Redress have created a sustainable fashion education pack for higher education. It includes teaching materials, exercises and project briefs and covers a number of topics including a Garment’s Lifecycle, Zero-waste, Up-cycling and Reconstruction.

BBC Northern Ireland has a number of resources about ethical and sustainable fashion for KS3 children. This includes Art and Design – New Clothes from Old, Citizenship – The Cost of Cheap Fashion and Personal Development – Fashion and Self Image

The Clothes Line is a resource by Oxfam exploring cotton production and the textile industry in India for learners aged 7–11. It includes lesson plans covering fairtrade, India, cotton growth and print making.

For secondary teachers, Labour Behind the Label provide a sustainable fashion handbook for educators which includes practical ideas on how to teach about social and environmental responsibility in the fashion industry. It includes ideas for assignments, class based interactive activities, project briefs, course outlines, case studies, teaching experiences and reading lists.

If you know of any other useful resources, please do let me know!

Eco Undies, Swim and Fitness Wear!

One of my favourite eco fashion discoveries of late is ColiCo on Etsy! If you want to treat yourself to some new underwear that is beautifully and ethically handmade in Portugal, I really recommend this store. There is a massive selection of lovely designs to suit all different shapes, sizes and tastes. You can even pick from an array of different patterned fabrics to have your choice made to order.

I also really love the ColieCo swimwear and fitness wear with a range of different bikini styles, swimming costumes and crop top/bras, again made to order in your choice of fabrics. If you aren’t a standard size (let’s face it, who is?) you can order different size tops and bottoms. I wasn’t quite sure on sizing so emailed the owner Nicole for some help which resulted in a perfectly fitting bikini for my hols in May. I chose the palm tree print in the style pictured below.

I also treated myself to some other pieces from the ColieCo store back in April and was really pleased with the quality of both the fabrics and manufacture. This Porto cut out sports bra (pictured below) was one of my purchases. It is perfect for wearing with leggings for super sweaty summer workouts, when it is really hot, particularly on hols. They even do a pair of leggings in the same fabric, if you like to coordinate your whole workout outfit.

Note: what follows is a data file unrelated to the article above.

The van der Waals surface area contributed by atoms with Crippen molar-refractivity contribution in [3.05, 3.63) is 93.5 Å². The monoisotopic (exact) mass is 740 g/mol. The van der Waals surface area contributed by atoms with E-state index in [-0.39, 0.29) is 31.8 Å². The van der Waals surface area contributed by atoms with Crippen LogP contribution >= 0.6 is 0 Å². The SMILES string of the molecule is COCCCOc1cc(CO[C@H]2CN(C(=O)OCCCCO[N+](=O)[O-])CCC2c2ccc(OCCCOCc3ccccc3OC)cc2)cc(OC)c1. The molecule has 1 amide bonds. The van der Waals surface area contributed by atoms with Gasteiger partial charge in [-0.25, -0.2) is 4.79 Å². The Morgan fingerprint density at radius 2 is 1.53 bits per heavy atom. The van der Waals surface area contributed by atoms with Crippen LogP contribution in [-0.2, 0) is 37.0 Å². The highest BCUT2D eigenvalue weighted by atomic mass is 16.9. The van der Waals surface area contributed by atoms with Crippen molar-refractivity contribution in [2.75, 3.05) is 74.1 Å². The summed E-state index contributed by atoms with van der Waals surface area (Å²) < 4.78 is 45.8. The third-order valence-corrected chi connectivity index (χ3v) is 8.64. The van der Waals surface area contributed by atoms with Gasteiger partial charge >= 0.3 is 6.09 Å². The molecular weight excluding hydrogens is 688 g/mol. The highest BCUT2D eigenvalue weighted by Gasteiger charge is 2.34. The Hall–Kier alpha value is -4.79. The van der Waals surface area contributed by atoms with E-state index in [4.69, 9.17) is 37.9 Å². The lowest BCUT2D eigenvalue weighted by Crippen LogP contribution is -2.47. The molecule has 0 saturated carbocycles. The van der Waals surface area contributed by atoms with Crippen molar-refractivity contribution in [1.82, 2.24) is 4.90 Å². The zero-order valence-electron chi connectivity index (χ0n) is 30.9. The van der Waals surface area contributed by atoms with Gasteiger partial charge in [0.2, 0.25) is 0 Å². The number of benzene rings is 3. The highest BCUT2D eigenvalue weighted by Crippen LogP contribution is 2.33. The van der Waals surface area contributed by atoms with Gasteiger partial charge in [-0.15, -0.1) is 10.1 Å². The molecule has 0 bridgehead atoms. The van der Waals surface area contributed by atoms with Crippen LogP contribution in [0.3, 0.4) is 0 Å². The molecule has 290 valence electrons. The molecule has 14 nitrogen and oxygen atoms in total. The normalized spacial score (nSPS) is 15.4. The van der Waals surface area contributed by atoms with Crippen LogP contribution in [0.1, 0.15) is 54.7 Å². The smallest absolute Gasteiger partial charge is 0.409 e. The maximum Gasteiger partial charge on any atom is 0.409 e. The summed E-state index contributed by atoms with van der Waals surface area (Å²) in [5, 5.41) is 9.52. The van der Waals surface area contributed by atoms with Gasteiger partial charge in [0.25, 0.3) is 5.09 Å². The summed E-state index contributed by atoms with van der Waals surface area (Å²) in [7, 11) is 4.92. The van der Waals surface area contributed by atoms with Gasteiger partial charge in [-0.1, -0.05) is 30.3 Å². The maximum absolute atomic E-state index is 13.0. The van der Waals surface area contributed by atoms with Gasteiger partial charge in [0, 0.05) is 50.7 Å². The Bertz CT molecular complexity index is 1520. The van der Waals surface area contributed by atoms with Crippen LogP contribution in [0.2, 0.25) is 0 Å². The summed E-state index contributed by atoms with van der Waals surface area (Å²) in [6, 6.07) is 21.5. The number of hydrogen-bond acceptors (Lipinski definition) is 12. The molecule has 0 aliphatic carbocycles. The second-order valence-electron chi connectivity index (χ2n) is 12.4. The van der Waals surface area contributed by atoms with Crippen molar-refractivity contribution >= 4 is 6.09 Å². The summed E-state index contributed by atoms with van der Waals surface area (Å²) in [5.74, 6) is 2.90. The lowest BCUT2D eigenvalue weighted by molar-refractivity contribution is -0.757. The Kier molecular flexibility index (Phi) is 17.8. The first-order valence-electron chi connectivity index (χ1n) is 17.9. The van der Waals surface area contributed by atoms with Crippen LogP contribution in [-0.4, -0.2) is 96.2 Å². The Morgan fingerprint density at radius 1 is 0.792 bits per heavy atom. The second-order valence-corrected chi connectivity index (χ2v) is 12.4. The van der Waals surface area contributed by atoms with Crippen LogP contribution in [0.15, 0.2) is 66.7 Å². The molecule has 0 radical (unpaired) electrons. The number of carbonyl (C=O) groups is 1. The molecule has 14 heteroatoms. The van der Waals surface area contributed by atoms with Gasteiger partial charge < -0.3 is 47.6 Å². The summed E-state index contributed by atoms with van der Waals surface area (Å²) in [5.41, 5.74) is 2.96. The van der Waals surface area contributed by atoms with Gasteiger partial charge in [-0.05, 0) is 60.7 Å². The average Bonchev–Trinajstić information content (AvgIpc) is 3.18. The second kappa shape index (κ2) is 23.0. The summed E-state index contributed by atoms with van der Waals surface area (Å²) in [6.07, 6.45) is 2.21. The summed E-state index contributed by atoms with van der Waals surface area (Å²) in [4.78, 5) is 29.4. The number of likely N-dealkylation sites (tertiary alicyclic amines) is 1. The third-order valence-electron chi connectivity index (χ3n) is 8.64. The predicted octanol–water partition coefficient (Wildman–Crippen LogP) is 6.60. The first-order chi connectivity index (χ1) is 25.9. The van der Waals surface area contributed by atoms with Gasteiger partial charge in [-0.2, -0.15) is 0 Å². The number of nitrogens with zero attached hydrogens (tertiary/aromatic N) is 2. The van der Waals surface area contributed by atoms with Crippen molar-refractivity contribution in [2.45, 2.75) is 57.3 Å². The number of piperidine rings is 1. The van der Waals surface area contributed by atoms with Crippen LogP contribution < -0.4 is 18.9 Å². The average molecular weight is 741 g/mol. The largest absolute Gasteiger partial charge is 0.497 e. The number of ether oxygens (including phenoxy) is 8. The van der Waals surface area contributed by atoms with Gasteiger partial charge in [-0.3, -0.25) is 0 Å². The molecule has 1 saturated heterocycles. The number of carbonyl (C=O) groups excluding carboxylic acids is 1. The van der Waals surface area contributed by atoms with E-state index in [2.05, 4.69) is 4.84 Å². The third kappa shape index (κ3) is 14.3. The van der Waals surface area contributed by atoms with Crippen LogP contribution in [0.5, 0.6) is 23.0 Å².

It is made from RPET recycled polyester fabric which helps to minimise its environmental impact. Not only does it make a really nice difference to wear a unique style and print instead of the usual sportwear brands that I so many people wearing. I also feel much happier knowing where and how it has been made. In making items to order ColieCo’s production processes focus on minimising waste and saving energy.

Next on my wishlist is the Layla sport bra (below)

Layla sports bra

I would definitely recommend checking out the store as there are so many lovely styles, colours and patterns!

This post does contain affiliate links however all items bought from this store and reviewed /mentioned in this post were bought by myself and this post contains my honest opinion. You can read more about my affiliate links here.

With warmest wishes


Visit StyleEyes’s profile on Pinterest.

Fashion Revolution Week #Whomademyclothes

fashion revolution day
Necklace – People Tree
Dress- SkunkFunk
Leggings – Thought clothing
Shoes – Veja
Bag – Furla

Today marks the beginning of Fashion Revolution Week. 4 years ago, when the Rana Plaza building collapsed in Bangladesh killing 1138 people and injuring 2500, it became the worlds fourth biggest industrial disaster ever. But Rana Plaza was a big wake up call, any deaths in the name of fashion is devastating but this number of deaths is completely unacceptable. Since that awful day, Fashion Revolution has become a yearly event when a movement of people wanting change come together to raise awareness of the issues associated with the supply chain and to encouraging people to break their habit for buying fast fashion and to seek out more information about the clothes that they are buying. The #WhoMadeMyClothes campaign is a key part of fashion revolution week. It is a simple question that makes us think about the farmers, factory workers and artisans that are involved in making our clothes but more importantly to ask this question to brands, demanding more transparency and accountability.

I actively try to ensure that I buy all of my clothes from ethical and sustainable brands, so today I am going to ask and answer the question, #whomademyclothes?

SkunkFunk
Skunkfunk is one of my favourite ethical and sustainable brands. I think they have struck the perfect balance of fresh and timeless styles combined with great ethics and sustainable fabrics. Their clothes are made in factories in Portugal, China and India. Their website provides some great information about their makers, you can meet them here.

People Tree
When it comes to ethical fashion, People Tree are probably one of the best known brands. Their beautiful clothing makes the most of handbeading and traditional techniques to create beautiful clothing and accessories. People Tree clothing is labelled so you know where it has been made and who it has been made by. Their website also has a dedicated ‘meet the makers‘ page with lots of information about the fairtrade farmers, artisans and producers.

Veja
Veja is a transparent shoe brand that creates some amazing trainers. The trainers are made in Brazil in factories where workers are paid well above the legal minimum wage and where workers rights are well respected. You can find out more about their producers, factories and workers here.

Thought Clothing